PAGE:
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May 1977

Epithelial Ingrowth

Arch Ophthalmol. 1977;95(5):837-842. doi:10.1001/archopht.1977.04450050115014

• A 74-year-old woman had a radical anterior segment resection for epithelial ingrowth following cataract extraction. Light microscopy demonstrated the presence of a sheet of cells morphologically similar to conjunctival epithelium covering the superior half of the inner surface of the cornea, iris, and ciliary processes. Electron microscopy revealed that frequent hemidesmosomes and a well-developed basal lamina were consistently present along the base of the ingrowing epithelium. The tissue immediately beneath the ingrowing epithelium, lining the cornea, trabecular meshwork and iris, morphologically resembled the subepithelial zone that has been described along the human skin epidermal-dermal junction. Additionally, focal areas of necrosis were noted in the trabecular meshwork. The major structural alterations induced on the surfaces of intraocular structures by the invading epithelium and the associated necrosis probably are responsible for the glaucoma which occurs with epithelial ingrowth.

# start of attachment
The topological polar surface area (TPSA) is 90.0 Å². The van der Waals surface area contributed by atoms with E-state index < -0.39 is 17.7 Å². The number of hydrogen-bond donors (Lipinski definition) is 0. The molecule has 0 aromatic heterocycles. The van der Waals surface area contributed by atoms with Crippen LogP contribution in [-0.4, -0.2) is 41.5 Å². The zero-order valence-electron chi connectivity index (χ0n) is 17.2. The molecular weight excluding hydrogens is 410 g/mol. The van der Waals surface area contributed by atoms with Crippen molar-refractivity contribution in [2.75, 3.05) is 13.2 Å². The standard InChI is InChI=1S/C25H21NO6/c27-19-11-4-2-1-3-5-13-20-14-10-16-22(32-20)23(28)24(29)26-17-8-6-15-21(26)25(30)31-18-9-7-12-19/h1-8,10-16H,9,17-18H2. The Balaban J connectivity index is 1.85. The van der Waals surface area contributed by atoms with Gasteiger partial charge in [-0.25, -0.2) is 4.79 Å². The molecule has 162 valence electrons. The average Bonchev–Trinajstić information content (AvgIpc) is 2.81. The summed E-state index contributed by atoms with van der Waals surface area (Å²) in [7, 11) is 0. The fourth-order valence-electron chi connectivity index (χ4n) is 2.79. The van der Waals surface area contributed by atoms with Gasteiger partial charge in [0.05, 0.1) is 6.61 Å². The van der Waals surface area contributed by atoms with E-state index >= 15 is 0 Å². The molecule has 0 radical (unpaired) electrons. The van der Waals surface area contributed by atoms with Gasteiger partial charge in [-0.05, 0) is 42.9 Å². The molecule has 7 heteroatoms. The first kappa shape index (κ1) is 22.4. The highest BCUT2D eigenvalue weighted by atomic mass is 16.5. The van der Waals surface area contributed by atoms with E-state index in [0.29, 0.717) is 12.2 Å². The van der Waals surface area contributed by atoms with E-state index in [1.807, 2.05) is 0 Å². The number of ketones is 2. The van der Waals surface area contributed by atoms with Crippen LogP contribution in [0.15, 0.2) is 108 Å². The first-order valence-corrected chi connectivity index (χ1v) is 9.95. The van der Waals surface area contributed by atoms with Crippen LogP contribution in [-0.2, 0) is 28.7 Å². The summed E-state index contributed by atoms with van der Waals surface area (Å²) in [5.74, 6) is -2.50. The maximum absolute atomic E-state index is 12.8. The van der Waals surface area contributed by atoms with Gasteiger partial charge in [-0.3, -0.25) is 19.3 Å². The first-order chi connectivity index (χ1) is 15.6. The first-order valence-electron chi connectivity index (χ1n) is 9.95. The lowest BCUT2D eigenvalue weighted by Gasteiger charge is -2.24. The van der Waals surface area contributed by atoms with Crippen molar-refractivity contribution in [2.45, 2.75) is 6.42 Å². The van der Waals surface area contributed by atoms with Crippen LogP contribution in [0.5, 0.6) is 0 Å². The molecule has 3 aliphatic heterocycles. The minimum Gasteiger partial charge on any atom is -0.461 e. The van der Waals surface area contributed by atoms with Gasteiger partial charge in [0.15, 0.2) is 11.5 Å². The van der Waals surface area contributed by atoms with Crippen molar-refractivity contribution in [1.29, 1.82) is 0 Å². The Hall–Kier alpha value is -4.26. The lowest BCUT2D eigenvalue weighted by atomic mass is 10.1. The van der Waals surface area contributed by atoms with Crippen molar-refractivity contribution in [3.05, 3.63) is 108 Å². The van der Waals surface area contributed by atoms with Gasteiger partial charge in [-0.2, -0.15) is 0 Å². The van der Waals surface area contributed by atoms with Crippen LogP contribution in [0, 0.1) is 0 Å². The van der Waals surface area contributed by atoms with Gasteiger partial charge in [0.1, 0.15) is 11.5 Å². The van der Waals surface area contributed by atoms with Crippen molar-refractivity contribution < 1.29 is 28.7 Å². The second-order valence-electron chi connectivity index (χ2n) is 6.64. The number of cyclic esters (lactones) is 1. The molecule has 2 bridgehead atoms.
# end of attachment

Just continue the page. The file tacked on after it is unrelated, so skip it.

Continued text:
(Arch Ophthalmol 95:837-842, 1977)